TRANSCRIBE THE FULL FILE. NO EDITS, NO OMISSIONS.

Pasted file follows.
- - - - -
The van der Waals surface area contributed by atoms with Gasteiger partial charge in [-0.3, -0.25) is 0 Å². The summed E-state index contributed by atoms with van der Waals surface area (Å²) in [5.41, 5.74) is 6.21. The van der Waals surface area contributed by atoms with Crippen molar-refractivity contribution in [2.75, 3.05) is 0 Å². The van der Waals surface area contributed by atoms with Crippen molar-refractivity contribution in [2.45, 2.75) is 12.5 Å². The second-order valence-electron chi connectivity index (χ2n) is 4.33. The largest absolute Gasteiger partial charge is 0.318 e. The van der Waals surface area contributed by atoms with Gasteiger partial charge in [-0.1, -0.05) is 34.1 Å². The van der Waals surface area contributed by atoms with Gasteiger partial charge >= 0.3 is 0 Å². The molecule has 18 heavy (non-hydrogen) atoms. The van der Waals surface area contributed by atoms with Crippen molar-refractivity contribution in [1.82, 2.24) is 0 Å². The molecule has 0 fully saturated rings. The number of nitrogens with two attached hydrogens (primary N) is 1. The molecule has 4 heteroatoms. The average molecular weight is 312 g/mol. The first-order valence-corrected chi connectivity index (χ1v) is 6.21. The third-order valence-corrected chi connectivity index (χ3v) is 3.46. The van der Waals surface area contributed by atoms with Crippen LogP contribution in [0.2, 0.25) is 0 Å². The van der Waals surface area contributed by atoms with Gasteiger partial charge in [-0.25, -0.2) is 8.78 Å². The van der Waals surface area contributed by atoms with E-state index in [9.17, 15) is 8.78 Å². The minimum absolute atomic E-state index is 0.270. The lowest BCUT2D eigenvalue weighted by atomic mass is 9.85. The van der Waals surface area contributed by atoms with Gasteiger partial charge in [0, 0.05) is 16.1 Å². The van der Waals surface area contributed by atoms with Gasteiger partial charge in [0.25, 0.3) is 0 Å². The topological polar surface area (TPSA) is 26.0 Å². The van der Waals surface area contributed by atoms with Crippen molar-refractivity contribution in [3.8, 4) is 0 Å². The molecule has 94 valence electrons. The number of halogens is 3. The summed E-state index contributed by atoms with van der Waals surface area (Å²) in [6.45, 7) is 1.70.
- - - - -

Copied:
The van der Waals surface area contributed by atoms with Gasteiger partial charge in [-0.3, -0.25) is 0 Å². The summed E-state index contributed by atoms with van der Waals surface area (Å²) in [5.41, 5.74) is 6.21. The van der Waals surface area contributed by atoms with Crippen molar-refractivity contribution in [2.75, 3.05) is 0 Å². The van der Waals surface area contributed by atoms with Crippen molar-refractivity contribution in [2.45, 2.75) is 12.5 Å². The second-order valence-electron chi connectivity index (χ2n) is 4.33. The largest absolute Gasteiger partial charge is 0.318 e. The van der Waals surface area contributed by atoms with Gasteiger partial charge in [-0.1, -0.05) is 34.1 Å². The van der Waals surface area contributed by atoms with Gasteiger partial charge >= 0.3 is 0 Å². The molecule has 18 heavy (non-hydrogen) atoms. The van der Waals surface area contributed by atoms with Crippen molar-refractivity contribution in [1.82, 2.24) is 0 Å². The molecule has 0 fully saturated rings. The number of nitrogens with two attached hydrogens (primary N) is 1. The molecule has 4 heteroatoms. The average molecular weight is 312 g/mol. The first-order valence-corrected chi connectivity index (χ1v) is 6.21. The third-order valence-corrected chi connectivity index (χ3v) is 3.46. The van der Waals surface area contributed by atoms with Crippen LogP contribution in [0.2, 0.25) is 0 Å². The van der Waals surface area contributed by atoms with Gasteiger partial charge in [-0.25, -0.2) is 8.78 Å². The van der Waals surface area contributed by atoms with E-state index in [9.17, 15) is 8.78 Å². The minimum absolute atomic E-state index is 0.270. The lowest BCUT2D eigenvalue weighted by atomic mass is 9.85. The van der Waals surface area contributed by atoms with Gasteiger partial charge in [0, 0.05) is 16.1 Å². The van der Waals surface area contributed by atoms with Gasteiger partial charge in [0.25, 0.3) is 0 Å². The topological polar surface area (TPSA) is 26.0 Å². The van der Waals surface area contributed by atoms with Crippen molar-refractivity contribution in [3.8, 4) is 0 Å². The molecule has 94 valence electrons. The number of halogens is 3. The summed E-state index contributed by atoms with van der Waals surface area (Å²) in [6.45, 7) is 1.70.